Mexicans Warding off Evil?

 Jason Beaubien of NPR has a story about the Mexican people seeking charms/potions etc. to ward off evil in these difficult times (eg the drug war).  A snippet said, “At the Sonora Market in Mexico City, statues of Christian icons are displayed for sale next to Day of the Dead figures and narco-saints. Increasingly, Mexicans are turning to amulets and figurines amid the country’s brutal drug war and languishing economy.”

Check out that article here, on the Day of the Dead of all days.

Information Overload?

Do you ever wonder if you spend too much time online or find that multitasking makes homework feel like it takes forever?  Do you end up getting less sleep because you’re texting, chatting or surfing or because you find that your brain can’t seem to shut itself down for the night?

The NY Times has an entire series devoted to such topics called “Your Brain on Computers.”  In An Ugly Toll of Technology: Impatience and Forgetfulness, a Dr. Kimberly Young is referenced for comparing net addiction to eating disorders.  Even adults are at risk for various problems involving our ability to parent and nurture as is highlighted by  The Risks of Parenting while Plugged in –there was a comparison between said addiction and alcoholism the way a parent might say to an objecting son/daughter “just one more text” while driving.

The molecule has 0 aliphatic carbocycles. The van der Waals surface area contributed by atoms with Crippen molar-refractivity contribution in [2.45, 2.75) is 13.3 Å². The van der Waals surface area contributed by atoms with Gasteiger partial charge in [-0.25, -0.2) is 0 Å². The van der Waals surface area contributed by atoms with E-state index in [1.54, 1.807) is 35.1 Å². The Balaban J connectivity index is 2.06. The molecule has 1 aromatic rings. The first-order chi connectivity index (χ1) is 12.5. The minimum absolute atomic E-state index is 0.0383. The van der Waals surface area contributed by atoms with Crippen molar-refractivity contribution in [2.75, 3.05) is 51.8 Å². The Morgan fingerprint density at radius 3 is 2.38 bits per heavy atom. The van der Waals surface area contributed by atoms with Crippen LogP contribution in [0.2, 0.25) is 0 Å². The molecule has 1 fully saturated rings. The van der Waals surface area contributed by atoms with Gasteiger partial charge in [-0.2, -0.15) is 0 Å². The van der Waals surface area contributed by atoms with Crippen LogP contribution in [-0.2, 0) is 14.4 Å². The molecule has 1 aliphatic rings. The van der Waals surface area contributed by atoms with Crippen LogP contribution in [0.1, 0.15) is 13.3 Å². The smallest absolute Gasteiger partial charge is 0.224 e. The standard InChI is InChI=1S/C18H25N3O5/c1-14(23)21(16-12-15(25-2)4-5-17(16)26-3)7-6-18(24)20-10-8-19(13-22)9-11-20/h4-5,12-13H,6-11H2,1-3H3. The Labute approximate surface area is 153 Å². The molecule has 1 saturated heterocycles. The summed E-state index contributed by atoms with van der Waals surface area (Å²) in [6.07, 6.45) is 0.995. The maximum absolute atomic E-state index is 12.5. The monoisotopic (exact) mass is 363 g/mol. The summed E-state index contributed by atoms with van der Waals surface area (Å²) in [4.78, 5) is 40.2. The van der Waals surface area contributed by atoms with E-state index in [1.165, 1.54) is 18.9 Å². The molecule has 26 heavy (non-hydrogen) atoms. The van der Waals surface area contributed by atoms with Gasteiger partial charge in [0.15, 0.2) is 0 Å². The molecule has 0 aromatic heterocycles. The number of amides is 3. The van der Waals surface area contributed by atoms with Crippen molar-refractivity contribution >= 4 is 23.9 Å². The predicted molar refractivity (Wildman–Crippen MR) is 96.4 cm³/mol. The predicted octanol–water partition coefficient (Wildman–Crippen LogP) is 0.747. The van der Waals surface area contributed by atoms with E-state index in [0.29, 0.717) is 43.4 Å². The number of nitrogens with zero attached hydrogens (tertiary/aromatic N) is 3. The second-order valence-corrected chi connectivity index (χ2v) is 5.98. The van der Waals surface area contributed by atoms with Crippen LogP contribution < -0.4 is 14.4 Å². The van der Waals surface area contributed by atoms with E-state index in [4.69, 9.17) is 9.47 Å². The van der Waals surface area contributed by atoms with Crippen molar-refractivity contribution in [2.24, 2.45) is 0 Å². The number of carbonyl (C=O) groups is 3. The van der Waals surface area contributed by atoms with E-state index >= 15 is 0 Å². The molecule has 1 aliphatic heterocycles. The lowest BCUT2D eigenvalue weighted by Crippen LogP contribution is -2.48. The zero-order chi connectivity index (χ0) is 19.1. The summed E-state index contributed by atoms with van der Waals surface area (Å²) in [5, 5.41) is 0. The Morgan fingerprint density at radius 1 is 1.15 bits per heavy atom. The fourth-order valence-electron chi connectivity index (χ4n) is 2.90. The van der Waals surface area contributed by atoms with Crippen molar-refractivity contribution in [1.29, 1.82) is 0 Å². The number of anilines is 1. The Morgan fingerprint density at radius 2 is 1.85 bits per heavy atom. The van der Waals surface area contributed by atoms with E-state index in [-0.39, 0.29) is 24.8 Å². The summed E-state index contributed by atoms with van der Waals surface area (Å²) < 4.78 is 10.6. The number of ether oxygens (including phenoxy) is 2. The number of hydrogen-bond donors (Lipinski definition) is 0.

In Attached to Computers and Paying a Price, we read of families missing big business deals, family problems and lower grades.  According to the article, “At home, people consume 12 hours of media a day on average, when an hour spent with, say, the Internet and TV simultaneously counts as two hours. That compares with five hours in 1960, say researchers at the University of California, San Diego.

If you’d like to test your own ability to focus, the NY Times features this test.  If you think you might be addicted and would like to find out more, check out the Net Addiction site.

For what it’s worth, I think technology can be helpful for practicing Spanish and staying up to date on your progress at school.  It’s even useful for contact between teachers, students and parents (at times).  What I take away from the NY Times series is how essential boundaries are in terms of when/where my family and I are plugged in–there have to be concrete limits for us not to get lost and fragmented.

NB: Richtel also did the 2010 Pulitzer Prize Winning Driven to Distraction series about driving and devices. Check out the online game/simulation to test your driving/distractedness.